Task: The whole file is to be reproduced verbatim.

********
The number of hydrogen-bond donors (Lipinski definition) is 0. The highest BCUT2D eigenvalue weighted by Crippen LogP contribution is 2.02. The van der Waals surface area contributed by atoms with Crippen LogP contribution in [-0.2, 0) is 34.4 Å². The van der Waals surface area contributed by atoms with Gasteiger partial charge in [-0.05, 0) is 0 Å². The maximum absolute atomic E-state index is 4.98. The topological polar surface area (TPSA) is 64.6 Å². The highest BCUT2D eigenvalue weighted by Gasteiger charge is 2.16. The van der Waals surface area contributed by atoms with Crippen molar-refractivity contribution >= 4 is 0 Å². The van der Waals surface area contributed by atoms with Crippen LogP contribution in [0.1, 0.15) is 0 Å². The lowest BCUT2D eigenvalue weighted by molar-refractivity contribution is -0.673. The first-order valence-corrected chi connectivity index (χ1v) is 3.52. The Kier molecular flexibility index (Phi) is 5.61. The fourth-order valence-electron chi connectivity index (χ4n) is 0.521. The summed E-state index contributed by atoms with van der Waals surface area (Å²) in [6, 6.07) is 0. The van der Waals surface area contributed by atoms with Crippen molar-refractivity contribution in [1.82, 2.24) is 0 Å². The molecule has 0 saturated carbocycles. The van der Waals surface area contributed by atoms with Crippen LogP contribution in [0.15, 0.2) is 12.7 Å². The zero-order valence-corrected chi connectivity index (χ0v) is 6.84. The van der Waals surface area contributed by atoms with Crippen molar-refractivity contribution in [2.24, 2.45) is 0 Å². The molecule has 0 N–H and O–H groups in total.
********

The number of hydrogen-bond donors (Lipinski definition) is 0. The highest BCUT2D eigenvalue weighted by Crippen LogP contribution is 2.02. The van der Waals surface area contributed by atoms with Crippen LogP contribution in [-0.2, 0) is 34.4 Å². The van der Waals surface area contributed by atoms with Gasteiger partial charge in [-0.05, 0) is 0 Å². The maximum absolute atomic E-state index is 4.98. The topological polar surface area (TPSA) is 64.6 Å². The highest BCUT2D eigenvalue weighted by Gasteiger charge is 2.16. The van der Waals surface area contributed by atoms with Crippen molar-refractivity contribution >= 4 is 0 Å². The van der Waals surface area contributed by atoms with Crippen LogP contribution in [0.1, 0.15) is 0 Å². The lowest BCUT2D eigenvalue weighted by molar-refractivity contribution is -0.673. The first-order valence-corrected chi connectivity index (χ1v) is 3.52. The Kier molecular flexibility index (Phi) is 5.61. The fourth-order valence-electron chi connectivity index (χ4n) is 0.521. The summed E-state index contributed by atoms with van der Waals surface area (Å²) in [6, 6.07) is 0. The van der Waals surface area contributed by atoms with Crippen molar-refractivity contribution in [1.82, 2.24) is 0 Å². The molecule has 0 saturated carbocycles. The van der Waals surface area contributed by atoms with Crippen LogP contribution in [0.15, 0.2) is 12.7 Å². The zero-order valence-corrected chi connectivity index (χ0v) is 6.84. The van der Waals surface area contributed by atoms with Crippen molar-refractivity contribution in [2.24, 2.45) is 0 Å². The molecule has 0 N–H and O–H groups in total.